[FoRK] Extreme Life Extension: Investing in Cryonics for the Long, Long Term

Jeff Bone jbone at place.org
Mon Jun 21 20:27:45 PDT 2010



On Jun 21, 2010, at 10:09 PM, silky <michaelslists at gmail.com> wrote:

> On Tue, Jun 22, 2010 at 1:03 PM, Jeff Bone <jbone at mgrep.com> wrote:
>> On Jun 21, 2010, at 9:24 PM, silky <michaelslists at gmail.com> wrote:
>>> So you're not a believer in Mechanism:
>>> http://en.wikipedia.org/wiki/Mechanism_%28philosophy%29 ? I would've
>>> thought you would be. I mean, it doesn't matter what we pereceive as
>>> long as we can reproduce it in something else.
>>> 
>> 
>> I find nothing there that argues for continuity;  in fact, exactly the opposite.  Don't like isms but that one is a
>> pretty good approximation of the hypotheses I hold true absent some contradiction or evidence otherwise.
>>  Confused about why you think that's inconsistent with something else I've asserted...?
> 
> I thought you were suggesting it's just not possible to transfer a
> consciousness into a computer because there is identity is not what we
> think it is, therefore we can't copy it. Let me know if I've assumed
> too far.

Yeah, no, got that exactly backwards vs what I meant:  there are only states.  The notion of continuity between them is (under this hypothesis) an illusion.  The notion of "identity" usually assumes or implies that there is some thing that is greater than some set of states, or at least that requires some specific sequence of states.  I don't buy it.  Copy at will.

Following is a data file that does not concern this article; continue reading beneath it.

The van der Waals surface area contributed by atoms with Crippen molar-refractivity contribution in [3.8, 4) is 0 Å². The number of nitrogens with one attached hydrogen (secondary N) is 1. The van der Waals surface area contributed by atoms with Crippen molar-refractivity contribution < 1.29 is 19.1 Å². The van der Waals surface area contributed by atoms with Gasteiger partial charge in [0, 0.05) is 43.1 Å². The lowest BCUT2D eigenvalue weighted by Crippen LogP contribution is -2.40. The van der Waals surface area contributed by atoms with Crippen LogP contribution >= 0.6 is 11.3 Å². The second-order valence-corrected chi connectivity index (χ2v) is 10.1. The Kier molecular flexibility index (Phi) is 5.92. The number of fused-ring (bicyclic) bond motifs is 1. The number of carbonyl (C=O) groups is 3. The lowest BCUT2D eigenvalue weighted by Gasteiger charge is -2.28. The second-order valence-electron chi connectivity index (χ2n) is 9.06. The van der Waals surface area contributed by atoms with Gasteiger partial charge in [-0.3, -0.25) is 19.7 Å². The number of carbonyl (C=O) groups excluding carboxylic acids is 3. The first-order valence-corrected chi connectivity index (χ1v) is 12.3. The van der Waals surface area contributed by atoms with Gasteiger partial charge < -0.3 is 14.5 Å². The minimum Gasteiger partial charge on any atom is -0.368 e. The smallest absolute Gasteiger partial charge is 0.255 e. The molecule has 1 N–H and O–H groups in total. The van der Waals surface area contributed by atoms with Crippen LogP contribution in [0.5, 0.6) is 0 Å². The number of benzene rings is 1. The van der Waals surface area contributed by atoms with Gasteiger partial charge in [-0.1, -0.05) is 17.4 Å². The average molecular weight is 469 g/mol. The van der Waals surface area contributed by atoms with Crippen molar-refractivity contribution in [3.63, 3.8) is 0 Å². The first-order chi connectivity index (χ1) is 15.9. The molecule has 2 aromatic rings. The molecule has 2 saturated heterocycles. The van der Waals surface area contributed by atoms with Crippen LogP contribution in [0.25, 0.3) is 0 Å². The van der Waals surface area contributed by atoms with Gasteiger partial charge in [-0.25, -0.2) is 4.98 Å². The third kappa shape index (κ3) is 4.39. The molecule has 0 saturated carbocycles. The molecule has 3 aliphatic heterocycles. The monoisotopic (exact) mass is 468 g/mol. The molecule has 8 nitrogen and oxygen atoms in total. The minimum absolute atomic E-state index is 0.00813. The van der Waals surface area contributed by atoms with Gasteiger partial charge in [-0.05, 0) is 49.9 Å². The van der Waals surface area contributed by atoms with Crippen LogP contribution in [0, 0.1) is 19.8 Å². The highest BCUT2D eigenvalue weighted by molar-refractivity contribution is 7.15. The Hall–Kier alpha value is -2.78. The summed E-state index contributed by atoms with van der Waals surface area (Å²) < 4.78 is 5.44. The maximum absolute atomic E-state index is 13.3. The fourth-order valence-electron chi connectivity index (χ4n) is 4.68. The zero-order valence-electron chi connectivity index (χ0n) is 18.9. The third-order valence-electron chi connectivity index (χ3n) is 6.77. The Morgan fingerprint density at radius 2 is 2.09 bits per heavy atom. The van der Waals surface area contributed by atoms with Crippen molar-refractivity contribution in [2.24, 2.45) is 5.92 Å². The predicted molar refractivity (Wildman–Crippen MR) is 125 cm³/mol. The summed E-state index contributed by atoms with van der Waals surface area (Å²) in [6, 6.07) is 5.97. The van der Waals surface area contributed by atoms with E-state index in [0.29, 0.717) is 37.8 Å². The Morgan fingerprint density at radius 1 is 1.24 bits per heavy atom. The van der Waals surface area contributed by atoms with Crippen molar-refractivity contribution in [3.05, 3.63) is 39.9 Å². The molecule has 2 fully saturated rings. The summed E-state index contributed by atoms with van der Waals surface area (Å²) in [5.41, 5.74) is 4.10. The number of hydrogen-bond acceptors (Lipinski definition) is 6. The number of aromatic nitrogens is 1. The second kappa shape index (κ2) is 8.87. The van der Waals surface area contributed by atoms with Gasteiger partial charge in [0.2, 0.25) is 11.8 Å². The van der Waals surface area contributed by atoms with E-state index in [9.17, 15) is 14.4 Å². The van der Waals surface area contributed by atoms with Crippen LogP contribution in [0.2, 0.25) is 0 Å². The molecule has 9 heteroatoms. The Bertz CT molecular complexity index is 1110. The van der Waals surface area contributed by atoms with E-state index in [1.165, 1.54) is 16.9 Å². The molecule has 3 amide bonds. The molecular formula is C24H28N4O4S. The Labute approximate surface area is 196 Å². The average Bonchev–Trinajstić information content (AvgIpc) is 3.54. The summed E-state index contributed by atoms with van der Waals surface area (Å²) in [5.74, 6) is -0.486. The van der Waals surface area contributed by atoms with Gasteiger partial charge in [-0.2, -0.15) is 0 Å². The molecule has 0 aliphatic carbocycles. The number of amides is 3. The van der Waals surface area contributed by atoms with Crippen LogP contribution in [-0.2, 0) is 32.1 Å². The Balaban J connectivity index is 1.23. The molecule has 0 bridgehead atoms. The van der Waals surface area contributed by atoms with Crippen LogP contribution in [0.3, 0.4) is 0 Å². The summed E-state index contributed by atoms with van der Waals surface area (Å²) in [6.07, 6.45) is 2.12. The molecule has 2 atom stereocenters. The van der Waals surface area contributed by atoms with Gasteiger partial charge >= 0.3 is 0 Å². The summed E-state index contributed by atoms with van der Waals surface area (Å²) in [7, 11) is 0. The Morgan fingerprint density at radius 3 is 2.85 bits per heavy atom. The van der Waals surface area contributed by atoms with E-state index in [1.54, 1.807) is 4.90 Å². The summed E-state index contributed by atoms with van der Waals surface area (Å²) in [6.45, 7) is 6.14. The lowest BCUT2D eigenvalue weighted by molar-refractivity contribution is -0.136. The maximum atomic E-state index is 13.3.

My point, though, was that EVEN IF you require continuity in your definition of identity, there are possible upload paths that are not equivalent to copying.  Assume that your neurons can be replaced, one at a time, with artificial functional equivalents.  Without your noticing.  This process proceeds.  At which point during the process do "you" die and "your copy" takes over?

(FYI, this is the Ship of Theseus argument I referred to as it applies to this topic.  Over the years, Theseus replaces each plank in his ship in the course of repairs. At which point is it no longer the "same" ship?)
   
> I think it's just interesting to ask which is the "real" you? Are they
> both the "real" you? 

I'm not sure the questions are about things that have any objectively meaningful interpretation.

Not saying they don't, just saying I don't know the answers nor bother much with them anymore, though I once did.

jb




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